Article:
Monday, 22 June 2015
Media Accepted Cancer Language
I wrote this a while ago to send out to publications to see if they wanted to publish it and/or liked my writing. I have been in talks with one editor they said this topic has been written about loads before. I replied. Well then why do the media keep on using it if patients hate it?!? And then I saw 'Cancer Girl' in the Metro earlier in the week and thought, now is the time. If you know any jurnos, feel free to share this with them,.
Cancer sufferer. I hate that phrase. Along with cancer journey and winning or losing their battle with cancer. I know hate is a strong emotion to use in reference to words. But I really do. I read those media friendly approved words and phrases, by fuck knows who, which are also often used by cancer charities which does my head in, and feel rage.
But I think I'm allowed. As I am a cancer sufferer battling on their journey and winning. If you want to use the accepted language that everyone feels comfortable with.
Which I hate.
I do however have a fuck load of survivor’s guilt. Is it because of this language associated with cancer that you see everywhere? And have you noticed, as was pointed out to me by a friend who also follows me on twitter when I was ranting about this, that only cancer has this? You don’t hear of cardiovascular patients winning or losing nor with diabetics. Why is it cancer has this?
I do however have my own cancer language - chemo plague, the spots I get periodically which I blame my daily pill chemotherapy on. It could of course be hormones or maybe the cheeky bit of chocolate I had. But it's funnier, to me anyway, to call it chemo plague.
I have to laugh.
I also have a cancer card, an invisible thing I use to my advantage, normally when I don't want to do something. And once again. It makes me laugh.
I’m a TYA OAP – teenage young adult old age pensioner. I was diagnosed at 22 so fell within the TYA age bracket of 16-24. I am now at 30 a little bit beyond that but still feel my affiliation and allegiance to those TYAs, the lost tribe often forgotten about and The Teenage Cancer Trust will be my charity until the day I die. I wasn’t lucky enough to have access to one of their wards when I was diagnosed as there wasn’t one in Edinburgh, and my treatment was well, fairly horrific being ignored by a consultant who didn’t know what to do with me because I was about 60 years younger than the rest of their patients and generally speaking able bodied. When I started reacting to my treatment and showing severe intolerance I was told that I shouldn’t feel like that because according to the research I won’t. However, this is not a space for me to talk about that. Again. I have a blog. I talk about that there. A lot. Because 8 years after that happened, I still carry it around with me. Because you do. The Teenage Cancer Trust prevents this happening because they are amazing. So, I’m a TYA OAP, which also makes me laugh.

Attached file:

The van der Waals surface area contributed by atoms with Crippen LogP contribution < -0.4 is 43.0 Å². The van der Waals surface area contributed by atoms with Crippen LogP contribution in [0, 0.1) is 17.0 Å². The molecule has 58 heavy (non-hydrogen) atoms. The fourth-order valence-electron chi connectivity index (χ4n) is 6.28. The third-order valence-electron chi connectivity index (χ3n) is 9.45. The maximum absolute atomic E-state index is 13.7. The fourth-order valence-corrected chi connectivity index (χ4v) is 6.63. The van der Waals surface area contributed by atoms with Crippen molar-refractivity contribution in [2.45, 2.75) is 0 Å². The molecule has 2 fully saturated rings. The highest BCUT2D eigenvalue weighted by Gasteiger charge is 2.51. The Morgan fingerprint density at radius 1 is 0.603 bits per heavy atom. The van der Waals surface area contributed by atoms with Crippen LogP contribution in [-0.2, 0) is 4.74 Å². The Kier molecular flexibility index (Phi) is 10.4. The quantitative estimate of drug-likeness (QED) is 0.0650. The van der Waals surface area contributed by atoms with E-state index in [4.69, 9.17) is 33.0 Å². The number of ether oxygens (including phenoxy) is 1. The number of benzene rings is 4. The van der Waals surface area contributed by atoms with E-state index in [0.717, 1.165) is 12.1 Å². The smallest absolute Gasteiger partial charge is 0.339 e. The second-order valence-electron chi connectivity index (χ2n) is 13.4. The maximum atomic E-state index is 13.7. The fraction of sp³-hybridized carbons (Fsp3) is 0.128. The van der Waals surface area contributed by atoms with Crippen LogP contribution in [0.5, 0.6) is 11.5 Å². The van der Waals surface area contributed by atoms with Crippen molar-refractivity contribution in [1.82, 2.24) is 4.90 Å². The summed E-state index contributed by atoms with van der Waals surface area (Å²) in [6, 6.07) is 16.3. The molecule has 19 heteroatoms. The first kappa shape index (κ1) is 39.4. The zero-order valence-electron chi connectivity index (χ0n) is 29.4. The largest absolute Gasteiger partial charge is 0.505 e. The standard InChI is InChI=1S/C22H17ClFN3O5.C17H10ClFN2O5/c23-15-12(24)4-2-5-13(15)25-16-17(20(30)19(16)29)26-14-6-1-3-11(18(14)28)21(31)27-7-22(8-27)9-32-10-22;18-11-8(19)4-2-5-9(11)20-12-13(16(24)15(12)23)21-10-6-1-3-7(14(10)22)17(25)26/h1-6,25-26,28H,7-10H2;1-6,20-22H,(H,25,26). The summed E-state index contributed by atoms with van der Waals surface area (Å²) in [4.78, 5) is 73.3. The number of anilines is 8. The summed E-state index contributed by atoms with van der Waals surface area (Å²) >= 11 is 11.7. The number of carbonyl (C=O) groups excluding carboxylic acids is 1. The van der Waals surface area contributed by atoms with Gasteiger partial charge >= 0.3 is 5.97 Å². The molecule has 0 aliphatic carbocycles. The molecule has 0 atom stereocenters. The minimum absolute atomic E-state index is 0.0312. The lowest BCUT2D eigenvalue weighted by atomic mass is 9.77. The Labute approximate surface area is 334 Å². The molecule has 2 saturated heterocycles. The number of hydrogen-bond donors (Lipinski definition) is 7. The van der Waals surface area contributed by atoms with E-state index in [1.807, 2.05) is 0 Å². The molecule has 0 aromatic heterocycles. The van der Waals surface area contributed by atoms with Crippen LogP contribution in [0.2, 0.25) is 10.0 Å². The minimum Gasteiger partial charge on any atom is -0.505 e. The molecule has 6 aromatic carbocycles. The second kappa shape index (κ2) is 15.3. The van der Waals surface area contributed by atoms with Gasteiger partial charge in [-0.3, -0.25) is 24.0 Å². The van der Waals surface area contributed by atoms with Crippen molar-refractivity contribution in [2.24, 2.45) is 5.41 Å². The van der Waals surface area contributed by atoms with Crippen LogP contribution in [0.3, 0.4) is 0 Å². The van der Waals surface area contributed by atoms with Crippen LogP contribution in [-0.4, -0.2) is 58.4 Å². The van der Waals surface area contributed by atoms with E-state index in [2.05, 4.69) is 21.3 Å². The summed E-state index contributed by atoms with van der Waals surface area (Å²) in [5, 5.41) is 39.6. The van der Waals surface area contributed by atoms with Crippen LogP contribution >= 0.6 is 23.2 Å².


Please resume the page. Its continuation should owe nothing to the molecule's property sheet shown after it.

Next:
I am 'user friendly'. To look at me you would never know that I was diagnosed with old man's cancer (chronic myeloid leukaemia) when I was 22. And I am female. Making me a rare diagnosis. Which I must admit, I do like. I'm a middle child- any excuse to talk about myself! I have and always have had my hair. I'm not bloated from steroids. I don't have a Hickman line. I just take a pill every day. And deal with all the shit that goes along side it in the best way that I can. I do have an amazing therapist though who helps me through it all. She’s also my mother. No doubt against every ethical rule in the book, but for me, it works. Nothing better after a therapeutic sob to get a cuddle, to be embraced as you were when a child and reassured and comforted. A kiss on the forehead to remind me that it will all be ok. I still need that. Even though I am 30. My diagnosis in many ways catapulted me back to being 5 years old again.
This accepted language is good at tugging on heart strings - I get furious with charities for using bald 8 year olds or having words like 'you can't save me but you may be able to save the next person diagnosed'. I think that's dirty advertising to get money. And yes I know that's it's this money that helps support families of those 8 year olds currently in hospital on intravenous chemotherapy that I have never had. Or funding research into drugs that may help stage 4 breast cancer. It just doesn't help those still here. Still fighting. Urgh. Helpless to help those. Maybe that’s why I hate it all, it makes me feel helpless. I am now a therapist myself, a Naturopathic Physician. I like to help people feel better. To make them smile. And I can’t with those photographed in the adverts.
But then. Maybe this language used is all about you. Not about me. I am voicing something that I believe many going through treatment or who are beyond it feel. Or maybe I'm just writing this as a survivor. Urgh. Hate that. I am writing this as me. A 30 year old who walks around with enough Leukaemic cells in her blood stream to mean that daily chemotherapy is essential. But few enough that she looks normal and can basically live a normal life. Just waiting to see how the fatigue is on the new chemotherapy. Drug option number 4. Intolerant to the last 3. Last option. Let's hope this one is better.
I am not a cancer survivor or someone who is wining or won or fought or battled. I am simply living life the only way I know how to. I responded to the drugs. I didn't need a bone marrow transplant in the end. I didn't die. I shouldn't feel guilty because of this. And I do. Because of the media friendly language.